Do you ever get that “tired-but-wired” feeling, where you are so completely exhausted, but can’t fall asleep? That’s directly related to adrenal fatigue – where prolonged exposure to stress drains the adrenals, leading to a low cortisol state.
Another common cause? Micronutrient deficiencies. Low levels of magnesium, zinc, and/or selenium can make a deep slumber harder to come by, too. Magnesium helps promote relaxation; selenium helps boost progesterone and bring your reproductive hormones back into balance; and studies show that zinc can help improve sleep quantity and quality.
Here’s where I give you a few of my favorite long-term strategies for better sleep and for saying goodbye to insomnia the week before your period, but before I do, a quick disclaimer:
These tips and tricks aren’t going to change your life (and sleep patterns) overnight. It’s always a process, and your patience will pay off.
Boost your micronutrients: Magnesium and zinc are going to work wonders for promoting sleep.
Cut out caffeine and alcohol: Yep, seriously. It’s not easy, I know. Your hormones will thank you for eliminating coffee, caffeinated teas, and alcohol. Trust me.
De-stress: The world is in a chaotic state right now, and that’s not going to just right itself. Control what you can. Ashwagandha – an adaptogenic herb – supports adrenal glands and helps modulate your stress response.
Eat to detox estrogen: As you enter the second half of your 28-day menstrual cycle, you have much more estrogen circulating in your body, and what you eat can help your body metabolize that extra estrogen more efficiently. Cruciferous vegetables – broccoli, cauliflower, Brussels sprouts, cabbage, bok choy, and watercress – are especially important for estrogen detox during this phase. The more effectively your body handles estrogen during the second half of your cycle, the easier it will be to fall asleep.
Avoid blue light at night: The light emitted by your computer, tablet, and phone screen inhibits the body’s production of melatonin and interferes with sleep. Invest in a pair of blue light-blocking glasses or, better yet, skip screens all together at least an hour before bed.
Orgasm: Ahhhh, my favorite natural remedy for (almost) everything 😉. Alone or with a partner, orgasms are great for promoting relaxation, relieving PMS-induced cramps, and encouraging a restful sleep..
Create a bedtime ritual: Reserve at least 30 minutes to transition to bedtime. A relaxing ritual before you climb into bed will make a difference – whether it’s a warm bath, 30 minutes of screen-free reading, or a yoga nidra practice, your body (and mind!) will thank you.
The Problem: Your body temperature rises over the course of your menstrual cycle.
The Cause: Your core body temperature rises between a half and a whole degree during your period. This can be a problem because an evening drop in body temperature is one of the main biological triggers that makes you feel sleepy.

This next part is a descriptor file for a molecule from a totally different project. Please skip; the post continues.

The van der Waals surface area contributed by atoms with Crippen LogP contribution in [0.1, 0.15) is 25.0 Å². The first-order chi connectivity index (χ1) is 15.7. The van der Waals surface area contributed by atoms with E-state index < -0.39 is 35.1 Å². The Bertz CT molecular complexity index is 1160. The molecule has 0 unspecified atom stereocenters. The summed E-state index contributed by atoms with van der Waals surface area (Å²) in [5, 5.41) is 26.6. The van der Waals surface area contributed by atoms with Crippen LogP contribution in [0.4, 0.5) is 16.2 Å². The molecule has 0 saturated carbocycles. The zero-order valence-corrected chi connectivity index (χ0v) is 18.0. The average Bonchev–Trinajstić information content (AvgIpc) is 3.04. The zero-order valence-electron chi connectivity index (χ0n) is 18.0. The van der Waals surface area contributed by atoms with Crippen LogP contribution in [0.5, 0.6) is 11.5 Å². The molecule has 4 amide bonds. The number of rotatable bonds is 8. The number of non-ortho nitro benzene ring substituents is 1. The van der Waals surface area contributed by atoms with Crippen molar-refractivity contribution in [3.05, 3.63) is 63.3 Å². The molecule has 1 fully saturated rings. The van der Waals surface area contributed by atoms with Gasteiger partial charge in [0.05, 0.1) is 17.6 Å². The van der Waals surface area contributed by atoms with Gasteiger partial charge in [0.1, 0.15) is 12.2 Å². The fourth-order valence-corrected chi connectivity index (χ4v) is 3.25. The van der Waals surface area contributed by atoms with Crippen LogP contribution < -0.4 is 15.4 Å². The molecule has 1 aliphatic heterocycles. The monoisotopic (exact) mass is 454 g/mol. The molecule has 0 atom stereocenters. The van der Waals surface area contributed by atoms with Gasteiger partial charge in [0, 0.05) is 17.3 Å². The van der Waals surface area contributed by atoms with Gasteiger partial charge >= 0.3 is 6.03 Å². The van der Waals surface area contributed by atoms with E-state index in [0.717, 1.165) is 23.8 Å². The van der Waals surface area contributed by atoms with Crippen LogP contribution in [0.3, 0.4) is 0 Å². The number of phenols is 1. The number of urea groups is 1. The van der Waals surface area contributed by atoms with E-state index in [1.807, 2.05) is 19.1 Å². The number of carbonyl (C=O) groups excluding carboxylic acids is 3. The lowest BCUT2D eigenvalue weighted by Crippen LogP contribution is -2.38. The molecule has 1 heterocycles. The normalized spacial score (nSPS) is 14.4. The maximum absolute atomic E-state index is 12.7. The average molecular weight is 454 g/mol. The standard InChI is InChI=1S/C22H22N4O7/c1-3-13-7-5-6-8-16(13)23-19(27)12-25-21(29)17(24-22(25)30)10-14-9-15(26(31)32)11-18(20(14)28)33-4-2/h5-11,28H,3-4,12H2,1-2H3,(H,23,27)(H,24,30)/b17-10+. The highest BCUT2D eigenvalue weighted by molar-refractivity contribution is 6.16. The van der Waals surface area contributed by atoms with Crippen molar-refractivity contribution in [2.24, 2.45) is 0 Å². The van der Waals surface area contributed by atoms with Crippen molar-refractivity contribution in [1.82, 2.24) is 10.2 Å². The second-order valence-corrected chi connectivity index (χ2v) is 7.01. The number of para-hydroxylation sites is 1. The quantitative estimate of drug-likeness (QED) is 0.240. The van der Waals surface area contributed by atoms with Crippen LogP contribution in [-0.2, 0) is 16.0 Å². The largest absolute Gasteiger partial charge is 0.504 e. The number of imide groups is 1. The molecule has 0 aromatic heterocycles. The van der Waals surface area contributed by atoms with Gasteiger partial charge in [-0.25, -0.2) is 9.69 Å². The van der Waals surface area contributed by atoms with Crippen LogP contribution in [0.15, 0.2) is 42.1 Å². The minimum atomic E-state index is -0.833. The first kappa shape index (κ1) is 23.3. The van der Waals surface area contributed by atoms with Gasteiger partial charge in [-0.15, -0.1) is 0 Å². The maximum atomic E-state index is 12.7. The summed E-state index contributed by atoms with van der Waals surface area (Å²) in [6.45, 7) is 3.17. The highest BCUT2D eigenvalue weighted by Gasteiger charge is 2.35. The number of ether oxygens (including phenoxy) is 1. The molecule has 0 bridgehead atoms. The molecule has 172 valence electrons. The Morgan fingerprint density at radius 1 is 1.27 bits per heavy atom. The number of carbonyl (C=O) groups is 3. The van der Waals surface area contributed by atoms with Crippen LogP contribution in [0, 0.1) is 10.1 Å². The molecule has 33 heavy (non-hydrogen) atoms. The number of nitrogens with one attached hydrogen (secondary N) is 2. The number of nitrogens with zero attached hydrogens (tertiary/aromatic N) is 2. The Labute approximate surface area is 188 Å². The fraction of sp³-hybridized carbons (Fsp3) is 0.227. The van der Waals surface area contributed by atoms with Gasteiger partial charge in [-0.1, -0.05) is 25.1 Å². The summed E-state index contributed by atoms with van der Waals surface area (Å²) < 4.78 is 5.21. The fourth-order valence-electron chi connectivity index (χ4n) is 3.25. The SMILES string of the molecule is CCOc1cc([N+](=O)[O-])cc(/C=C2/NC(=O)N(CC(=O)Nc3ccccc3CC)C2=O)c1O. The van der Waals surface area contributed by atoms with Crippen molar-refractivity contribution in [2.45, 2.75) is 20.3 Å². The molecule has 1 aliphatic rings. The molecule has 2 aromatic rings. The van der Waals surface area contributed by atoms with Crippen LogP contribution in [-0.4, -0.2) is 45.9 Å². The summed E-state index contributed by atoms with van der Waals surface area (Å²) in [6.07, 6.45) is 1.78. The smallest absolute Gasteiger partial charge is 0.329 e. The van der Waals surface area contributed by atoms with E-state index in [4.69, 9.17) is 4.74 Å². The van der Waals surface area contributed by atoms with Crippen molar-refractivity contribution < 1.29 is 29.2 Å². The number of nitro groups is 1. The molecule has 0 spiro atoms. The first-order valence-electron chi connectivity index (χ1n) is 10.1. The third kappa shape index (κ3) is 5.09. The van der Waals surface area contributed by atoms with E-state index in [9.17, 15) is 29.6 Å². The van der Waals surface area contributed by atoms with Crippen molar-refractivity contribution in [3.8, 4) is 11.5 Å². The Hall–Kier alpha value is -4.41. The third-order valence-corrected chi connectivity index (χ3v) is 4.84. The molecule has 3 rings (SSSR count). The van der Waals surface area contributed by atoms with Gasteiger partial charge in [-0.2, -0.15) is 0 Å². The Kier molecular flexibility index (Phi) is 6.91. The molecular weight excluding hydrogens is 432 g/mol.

The Solution: Make sure your bedroom is cooled to optimal sleeping temperature: about 60-67 degrees Fahrenheit. Trick your body into drowsiness with a warm bath or shower, because moving from warm water to your cool bedroom will make your body temperature drop. And consider sleeping with fewer covers.
The Problem: Mood swings make you feel anxious or depressed.
The Cause: Period-related mood swings are very normal; hormones like estrogen and progesterone drop right before your period, making you experience negative emotions more strongly. And anxiety and depression make it tough to fall asleep at night.
The Solution: First, just being aware that some of your mood swings can be attributed to hormones can help ease the problem, by untangling your mind-body matrix. Consider tracking your period with an app or on a calendar. During your period itself, you can try deep breathing, meditation or yoga to relax and unwind before bedtime.
The Problem: Stomach issues make it tough to fall or stay asleep.
The Cause: You may have noticed digestive upsets during menstruation such as indigestion, nausea or diarrhea – all of which are related to fluctuating hormones.
The Solution: Although you may be tempted by comfort foods, avoid heavy meals and snacking before bedtime.
The Problem: Cramps, headaches and muscle pain can make it hard to get comfortable.
The Cause: Hormones, duh.
The Solution: Try changing your sleep position, adding or subtracting pillows, or using a heating pad to relieve pressure.
1. PMS-related insomnia is REAL. The National Sleep Foundation found that 23 percent of women report disrupted sleep in the week before their periods, and a full 30 percent report disrupted sleep during them.
2. Low progesterone levels play a huge role in your ability to sleep during the week leading up to your period.
3. I have a handful of natural remedies to help you combat that PMS-related insomnia!
I want to hear from you – leave me a comment below and we can continue the conversation!
Is insomnia a precursor to your period?
Do you have any tips or tricks to share that help you sleep during your cycle?
Looking to have a one-on-one conversation about your PMS symptoms or sleep hygiene? Find a time that works for you, and let’s get a date on the calendar!